Thomas W. Burdette, who won back-to-back lacrosse championships as a goalie at Princeton and owned the country's oldest paper tag-making company for nearly three decades, died of pneumonia on March 28 at the Greater Baltimore Medical Center in Towson. He was 82.
The U.S. Army veteran, who went by "Tiger," a nickname from his wrestling days at the Gilman School, was quick-witted and funny, with a near-photographic memory — a consummate storyteller, said his wife, Carol Eakin Burdette.
Mr. Burdette had no shortage of wild stories — he'd talk about jumping from planes or hunting geese on the Eastern Shore — but he balanced his boisterous, athletic side with a refined love of art, wine and antiques, and an unwavering devotion to his family, Mrs. Burdette said.
"Very few people knew this dedicated, caring side, which I always saw," she said. "He was the old-fashioned gentleman."
Thomas Wilton Burdette was born in Baltimore on Jan. 16, 1936, to Harry Marshall Burdette and Lavurne Lewis Burdette. He excelled academically and athletically, graduated from Baltimore City College at age 17 and attended Gilman for a year, playing varsity football, wrestling and playing lacrosse, Mrs. Burdette said.
That year, 1954, Mr. Burdette won the Maryland Scholastic Association wrestling championship for his weight class at Gilman. At Princeton, he wrestled and played lacrosse — goalie for all four years — including on regular-season Ivy League championship teams in 1957 and 1958.
Mr. Burdette worked as an account executive at VanSant Dugdale & Co. Inc., which was once Baltimore's largest advertising agency, then briefly for Colonial Life & Accident Insurance, before buying U.S. Tag with a partner, Carl Hecht, in 1969. They subsequently added a label-making division and renamed the firm U.S. Tag & Label.
They sold the tag division, which made luggage tags used by cruise ships and mail tags used by the U.S. Postal Service, to West Virginia-based Champion Industries for $1.1 million in stock in 1995. Mr. Burdette told The Baltimore Sun at the time that he had turned down more lucrative offers that would have shuttered the company's 30-worker East Baltimore plant.
"It would have been more money, but we weren't going to have them close the plant," he said.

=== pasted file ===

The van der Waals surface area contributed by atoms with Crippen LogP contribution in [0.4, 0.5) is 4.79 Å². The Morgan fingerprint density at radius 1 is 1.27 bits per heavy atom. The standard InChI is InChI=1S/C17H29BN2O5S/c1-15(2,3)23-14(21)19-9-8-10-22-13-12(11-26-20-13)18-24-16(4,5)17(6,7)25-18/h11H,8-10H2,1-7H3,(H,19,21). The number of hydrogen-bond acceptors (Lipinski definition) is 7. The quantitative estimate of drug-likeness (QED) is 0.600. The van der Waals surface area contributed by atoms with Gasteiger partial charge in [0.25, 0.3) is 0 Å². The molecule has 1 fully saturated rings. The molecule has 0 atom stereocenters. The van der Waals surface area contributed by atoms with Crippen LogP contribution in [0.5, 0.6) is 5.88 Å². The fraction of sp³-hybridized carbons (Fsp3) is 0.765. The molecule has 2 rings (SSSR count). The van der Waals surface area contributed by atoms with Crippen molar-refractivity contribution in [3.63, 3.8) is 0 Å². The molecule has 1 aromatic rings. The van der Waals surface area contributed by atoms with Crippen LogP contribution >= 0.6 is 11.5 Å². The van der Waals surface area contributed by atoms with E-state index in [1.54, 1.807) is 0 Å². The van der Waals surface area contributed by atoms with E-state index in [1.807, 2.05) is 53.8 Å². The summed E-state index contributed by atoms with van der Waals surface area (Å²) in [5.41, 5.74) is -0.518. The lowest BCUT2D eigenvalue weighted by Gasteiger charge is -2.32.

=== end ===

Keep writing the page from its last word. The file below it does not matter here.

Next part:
He married Mrs. Burdette in 1983, two years after an earlier marriage to Gwendolen Gorman ended in divorce. He had two children from the first marriage; he and Mrs. Burdette had another two and lived in Owings Mills.
Mr. Burdette earned a reputation at Princeton during his first week, when he and his classmate A. B. Krongard stole the iron clapper from the bell at the top of Nassau Hall.
It was the final iteration of a tradition in which freshmen tried to steal the clapper the night before the start of term, so the bell wouldn't ring for the first day of classes. The sophomores' job was to prevent it, Mr. Krongard said. (Princeton has since moved to an electronic bell.)
"We were being chased," Mr. Krongard said. "We just took off running for our lives."
Mr. Krongard, who went on to become executive director of the Central Intelligence Agency, never had to answer for the theft in his CIA polygraph test. But he said he would have if they had asked.
"That's one of the proudest things in my life," he said. "I'd be damn happy to tell the truth."
One of Mr. Burdette's wrestling teammates there, Albert Muse, became his college roommate and a lifelong friend. The two would travel to Manhattan for parties in college, and they later took weekend trips to the Eastern Shore to go goose-hunting, Mr. Muse said.
"We were both good shots," said Mr. Muse, 82, of Pittsburgh. "We got our quotas."
Those weekends are among Mr. Muse's fondest memories, he said.
"He was always a very loyal, great friend," he said. "We always got along extremely well."
After college, Mr. Burdette served as a paratrooper in the U.S. Army's 82nd Airborne Division. The first lieutenant was stationed at Fort Bragg in Fayetteville, N.C., and eventually worked as public information officer. He continued his service as a reserve officer for eight years, earning the rank of captain, Mrs. Burdette said.
While others were nervously chain-smoking cigarettes in the plane before jumps, Mr. Burdette would take a nap, she said.
His time in the service yielded him one of his favorite stories, Mrs. Burdette said. On one jump he was leading, a paratrooper landed in a tree in the dark and hollered out to the others that he couldn't tell how far he'd have to jump down to the ground.
Mr. Burdette answered him with a tap on the shoulder: He was only 2 feet up.
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A member of the Maryland Club, the Greenspring Valley Hunt Club and the Rolling Rock Club in Ligonier, Pa., Mr. Burdette loved to golf, served on the board of the Maryland Historical Society and enjoyed gourmet dinners and fine wines with the Baltimore Wine and Food Society.
"You could say the wine, and he could tell you the grapes in it," Mrs. Burdette said.
A memorial service will be held at 11 a.m. on May 11 at the Church of the Redeemer at 5603 N. Charles St.
In addition to his wife, Mr. Burdette is survived by four children: Timothy W. Burdette and Marjorie "Shari" Tompkins, both of Baltimore, and Charles E. Burdette and Thomas M. Burdette, both of New York. He had five grandchildren — a sixth is on the way — and two nephews.